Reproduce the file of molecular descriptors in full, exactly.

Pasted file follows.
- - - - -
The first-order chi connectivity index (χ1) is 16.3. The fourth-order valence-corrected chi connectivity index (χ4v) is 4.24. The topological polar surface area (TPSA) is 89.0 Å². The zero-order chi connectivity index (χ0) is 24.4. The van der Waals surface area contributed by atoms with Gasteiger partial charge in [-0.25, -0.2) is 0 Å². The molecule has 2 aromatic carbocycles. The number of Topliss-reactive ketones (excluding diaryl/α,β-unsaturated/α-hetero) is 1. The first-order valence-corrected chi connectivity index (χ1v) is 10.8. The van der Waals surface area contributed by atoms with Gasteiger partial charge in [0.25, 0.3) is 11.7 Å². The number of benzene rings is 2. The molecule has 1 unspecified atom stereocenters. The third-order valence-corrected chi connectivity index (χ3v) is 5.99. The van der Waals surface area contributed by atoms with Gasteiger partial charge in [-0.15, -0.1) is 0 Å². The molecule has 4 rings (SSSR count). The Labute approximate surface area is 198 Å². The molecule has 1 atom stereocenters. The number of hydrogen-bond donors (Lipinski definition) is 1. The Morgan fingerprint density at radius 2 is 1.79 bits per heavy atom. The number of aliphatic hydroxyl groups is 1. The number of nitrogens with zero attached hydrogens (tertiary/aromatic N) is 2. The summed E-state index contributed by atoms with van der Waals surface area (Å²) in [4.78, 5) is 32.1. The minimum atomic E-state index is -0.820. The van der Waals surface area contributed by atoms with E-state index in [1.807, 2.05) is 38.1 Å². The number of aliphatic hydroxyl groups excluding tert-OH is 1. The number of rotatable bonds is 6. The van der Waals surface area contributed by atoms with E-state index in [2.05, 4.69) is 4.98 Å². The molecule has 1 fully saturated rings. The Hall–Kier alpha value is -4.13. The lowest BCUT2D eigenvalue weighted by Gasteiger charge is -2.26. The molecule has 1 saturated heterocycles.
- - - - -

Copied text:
The first-order chi connectivity index (χ1) is 16.3. The fourth-order valence-corrected chi connectivity index (χ4v) is 4.24. The topological polar surface area (TPSA) is 89.0 Å². The zero-order chi connectivity index (χ0) is 24.4. The van der Waals surface area contributed by atoms with Gasteiger partial charge in [-0.25, -0.2) is 0 Å². The molecule has 2 aromatic carbocycles. The number of Topliss-reactive ketones (excluding diaryl/α,β-unsaturated/α-hetero) is 1. The first-order valence-corrected chi connectivity index (χ1v) is 10.8. The van der Waals surface area contributed by atoms with Gasteiger partial charge in [0.25, 0.3) is 11.7 Å². The number of benzene rings is 2. The molecule has 1 unspecified atom stereocenters. The third-order valence-corrected chi connectivity index (χ3v) is 5.99. The van der Waals surface area contributed by atoms with Gasteiger partial charge in [-0.15, -0.1) is 0 Å². The molecule has 4 rings (SSSR count). The Labute approximate surface area is 198 Å². The molecule has 1 atom stereocenters. The number of hydrogen-bond donors (Lipinski definition) is 1. The Morgan fingerprint density at radius 2 is 1.79 bits per heavy atom. The number of aliphatic hydroxyl groups is 1. The number of nitrogens with zero attached hydrogens (tertiary/aromatic N) is 2. The summed E-state index contributed by atoms with van der Waals surface area (Å²) in [4.78, 5) is 32.1. The minimum atomic E-state index is -0.820. The van der Waals surface area contributed by atoms with E-state index in [1.807, 2.05) is 38.1 Å². The number of aliphatic hydroxyl groups excluding tert-OH is 1. The number of rotatable bonds is 6. The van der Waals surface area contributed by atoms with E-state index in [2.05, 4.69) is 4.98 Å². The molecule has 1 fully saturated rings. The Hall–Kier alpha value is -4.13. The lowest BCUT2D eigenvalue weighted by Gasteiger charge is -2.26. The molecule has 1 saturated heterocycles.